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Old 01-14-2017, 06:25 AM   #1
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Rabbit

Just seen a recipe on TV

They are cooking Rabbit. Never had it before and don't know what it tastes like.

Is it expensive, relative to chicken for example?

They say it is white meat. I say this only I have had a bit of a cnacer scare and told not to eat red meat.

I think it is more to do with processed food like a steak pie though.

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Old 01-14-2017, 06:35 AM   #2
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Unless they specified that the rabbit was wild, I believe what was being prepared was farm raised. Although I have never eaten rabbit, I know there is a big difference in taste between wild and domestic raised. Just like domestic, farm raise, hogs are very different tasting than wild hogs.
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Old 01-14-2017, 12:27 PM   #3
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It tastes just like chicken.
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Old 01-14-2017, 08:28 PM   #4
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I raised and slaughtered the domestic ones. Their meat has no flavor of it's own. Never eaten a wild killed one but I'm sure it has that "wild" flavor.
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Old 01-15-2017, 01:52 AM   #5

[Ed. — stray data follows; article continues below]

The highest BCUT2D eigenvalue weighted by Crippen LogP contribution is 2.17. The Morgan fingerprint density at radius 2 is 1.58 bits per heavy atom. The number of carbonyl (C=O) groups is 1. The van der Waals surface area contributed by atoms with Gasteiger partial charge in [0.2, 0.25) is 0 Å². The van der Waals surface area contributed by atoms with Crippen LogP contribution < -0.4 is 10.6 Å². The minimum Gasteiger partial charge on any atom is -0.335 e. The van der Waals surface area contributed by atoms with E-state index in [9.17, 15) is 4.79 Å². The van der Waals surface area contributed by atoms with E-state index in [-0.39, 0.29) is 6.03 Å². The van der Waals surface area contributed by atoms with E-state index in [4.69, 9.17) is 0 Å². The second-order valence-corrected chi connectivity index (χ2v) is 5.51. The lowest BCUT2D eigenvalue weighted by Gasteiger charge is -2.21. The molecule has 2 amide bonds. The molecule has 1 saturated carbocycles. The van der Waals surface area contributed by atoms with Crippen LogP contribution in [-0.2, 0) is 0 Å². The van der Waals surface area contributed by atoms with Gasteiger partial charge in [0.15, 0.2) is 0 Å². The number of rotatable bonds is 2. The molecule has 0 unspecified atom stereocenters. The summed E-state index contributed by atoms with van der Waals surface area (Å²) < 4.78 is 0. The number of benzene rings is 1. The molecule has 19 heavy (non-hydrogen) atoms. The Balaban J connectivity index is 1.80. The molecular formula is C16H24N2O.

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I grew up eating a lot of rabbit (mostly wild, some domestic) and I don't find it tastes like chicken at all. It tastes like....well... rabbit.

Is it expensive? Well, that's all relative, I suppose. Around here, a 3 lb domestic rabbit goes for about $20-23. More expensive than chicken, but less than other meats.

Wild rabbit has a little bit of a gamey flavor, but it's not anything offensive. It's actually a very mild tasting meat. It doesn't have a lot of fat, though which makes it a good candidate for braising.

Two of my absolute favorite dishes are rabbit in mustard sauce and hasenpfeffer. My grandmother made good hasenpfeffer. I wish I had taken the time to get her recipe.
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Old 01-15-2017, 03:12 AM   #6
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...My grandmother made good hasenpfeffer. I wish I had taken the time to get her recipe.
Find a recipe that has a flavor profile that looks like what you remember, then play with it. I have a taste memory of my Dad's dill pickles. Found a decent looking recipe, then tweaked it until my taste buds said "This! This tastes like Dad's pickles!" I bet you could duplicate your taste memory of Grandma's hasenpferffer. It will make you all warm and happy inside.
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Old 01-15-2017, 06:21 AM   #7
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Hasenpfeffer looks a lot like sauerbraten, except for rabbit instead of beef. I really like the Frugel Gourmet's recipe for sauerbraten as it's not too sour. A couple of the recipes I looked at for hassenpfeffer have way more vinegar proportionally than FG's sauerbraten so not sure if I'd like them.

If your grandmother's hassenpfeffer wasn't too sour, I'd start with FG's sauerbraten recipe. I've been thinking about trying rabbit and maybe we'll give hassenpfeffer a go if Craig is willing.
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Old 01-15-2017, 11:03 AM   #8
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I prefer domestic rabbit if I fry or bbq it. I only use wild rabbit in soups and stews.

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Old 01-15-2017, 12:02 PM   #9
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Quote:
Originally Posted by Steve Kroll View Post